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Smith v. Haynes

United States District Court, W.D. Washington, Tacoma

April 30, 2018

JOHN GARRETT SMITH, Plaintiff,
v.
RONALD HAYNES, et al., Defendants.

          REPORT AND RECOMMENDATION

          J. RICHARD CREATURA UNITED STATES MAGISTRATE JUDGE.

         The District Court has referred this action filed under 42 U.S.C. § 1983 to United States Magistrate Judge J. Richard Creatura. Plaintiff John Garrett Smith, proceeding pro se and in forma pauperis, initiated this civil rights action in February of 2018. Dkt. 1. He has now filed an amended complaint. Dkt. 6. However, his amended complaint suffers from the same deficiencies as his original complaint, and those deficiencies cannot be remedied by amendment. Therefore, the Court recommends that the claims regarding his underlying conviction be dismissed without leave to amend, but that he be allowed to proceed on his other claims regarding his claimed mistreatment while incarcerated.

         BACKGROUND

         In plaintiff's original complaint, he alleged that he is being unlawfully detained by the Department of Corrections (“DOC”) and that, in doing so, he is losing substantial money from his businesses. Dkts. 4 at 3; 4-1 at 7. He also claimed that defendants' actions were in violation of the RICO Act. Dkt. 4 at 3. The Court also interpreted one of his allegations as claims that several defendants have treated him with animosity and refused his requests for protection from physical violence. Dkt. 4-1 at 3. The Court ordered plaintiff to show cause or file an amended complaint, noting that some of his challenges necessarily imply that his underlying conviction is invalid and are therefore inappropriate. Dkt. 5 at 2-3. The Court provided leave to amend and further noted that plaintiff's claims alleging animosity from prison staff could move forward if he included them in his amended complaint. Id. at 3.

         Plaintiff has now filed an amended complaint. Dkt. 6. In it, he again includes allegations that officials are violating the RICO Act by conspiring to keep him unlawfully detained. Id. at 3. He also again includes specified acts by individual defendants, including belligerent taunting and provocation to commit assault. Id. at 7. He further clarified that the Court misinterpreted one of his claims: he does not request relief from the DOC failing to protect him because he has made no such requests from the DOC. Rather, he is claiming that “the DOC and tyrant state is, by far, [plaintiff's] largest threat to life, liberty, & property.” Id. at 3. As relief, he requests $20.05 billion, plus an addition $6.3 million per day in tolling. Id.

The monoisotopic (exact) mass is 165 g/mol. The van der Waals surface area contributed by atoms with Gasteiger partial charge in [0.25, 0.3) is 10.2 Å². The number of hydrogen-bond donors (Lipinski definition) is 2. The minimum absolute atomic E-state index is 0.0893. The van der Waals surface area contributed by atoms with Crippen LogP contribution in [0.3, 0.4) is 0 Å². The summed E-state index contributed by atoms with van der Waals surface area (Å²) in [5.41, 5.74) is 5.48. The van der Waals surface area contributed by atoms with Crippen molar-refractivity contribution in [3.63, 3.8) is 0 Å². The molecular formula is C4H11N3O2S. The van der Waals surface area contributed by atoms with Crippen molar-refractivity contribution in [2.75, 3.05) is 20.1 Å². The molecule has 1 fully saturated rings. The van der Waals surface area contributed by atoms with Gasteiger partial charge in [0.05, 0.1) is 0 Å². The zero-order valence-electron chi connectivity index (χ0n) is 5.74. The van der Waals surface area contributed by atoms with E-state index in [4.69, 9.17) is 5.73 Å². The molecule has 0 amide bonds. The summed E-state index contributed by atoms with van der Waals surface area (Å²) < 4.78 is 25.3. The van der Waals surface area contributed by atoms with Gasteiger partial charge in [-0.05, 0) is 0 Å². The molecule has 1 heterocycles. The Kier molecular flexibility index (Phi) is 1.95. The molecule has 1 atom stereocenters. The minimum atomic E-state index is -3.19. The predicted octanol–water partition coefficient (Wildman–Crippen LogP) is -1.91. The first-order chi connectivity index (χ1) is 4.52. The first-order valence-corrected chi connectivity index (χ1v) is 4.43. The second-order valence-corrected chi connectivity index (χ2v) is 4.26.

The Court takes judicial notice that plaintiff has numerous other civil matters pending in this Court, including two pending Petitions for Writs of Habeas Corpus.[1] The Court therefore also takes notice that plaintiff's underlying conviction has not yet been vacated by either a state or federal court order.[2]

         DISCUSSION

         I. Heck v. Humphrey Bar and RICO Allegations

         Plaintiff again alleges defendants violated his constitutional protections when they framed him for a crime he didn't commit. As noted in the Court's previous order, a plaintiff may only recover under § 1983 for an allegedly unconstitutional conviction if he can prove that the conviction has been reversed on direct appeal, expunged by executive order, declared invalid by a state tribunal authorized to make such a determination, or called into question by a federal court's issuance of a writ of habeas corpus. Heck, 512 U.S. at 486-87. A “§ 1983 action is barred (absent prior invalidation) - no matter the relief sought (damages or equitable relief), no matter the target of his suit (state conduct leading to the conviction or internal prison proceedings) - if success in that action would necessarily demonstrate the invalidity of confinement or its duration.” Wilkinson v. Dotson, 544 U.S. 74, 81-82 (2005) (emphasis in original).

         Here, plaintiff alleges that defendants are holding him unlawfully in violation of the RICO Act. Dkt. 6 at 3. However, these claims imply that plaintiff's underlying conviction is invalid and that he has not yet overturned his conviction through direct appeal or collateral attack. As noted above, a challenge under § 1983 that would necessarily imply the invalidity of a conviction and resulting confinement is not appropriate until the conviction has been overturned or vacated, either by direct appeal or collateral attack. Further, aside from filing completely new causes of action, plaintiff cannot provide an amended complaint that would remedy this deficiency.

         Because the Court cannot grant plaintiff's desired relief for these claims, because the Court has already placed plaintiff on notice that this claim cannot move forward, and because the deficiency cannot be remedied through amendment, the Court recommends plaintiff's RICO claims be dismissed without leave to amend.

         II. Remaining Claims

         As in his original complaint, plaintiff has included particularized allegations against several specific defendants, including allegations that staff attempted to provoke him to assault and taunted him. Dkt. 6 at 7. These claims are colorable on their face. Therefore, the Court recommends allowing these claims to move ...


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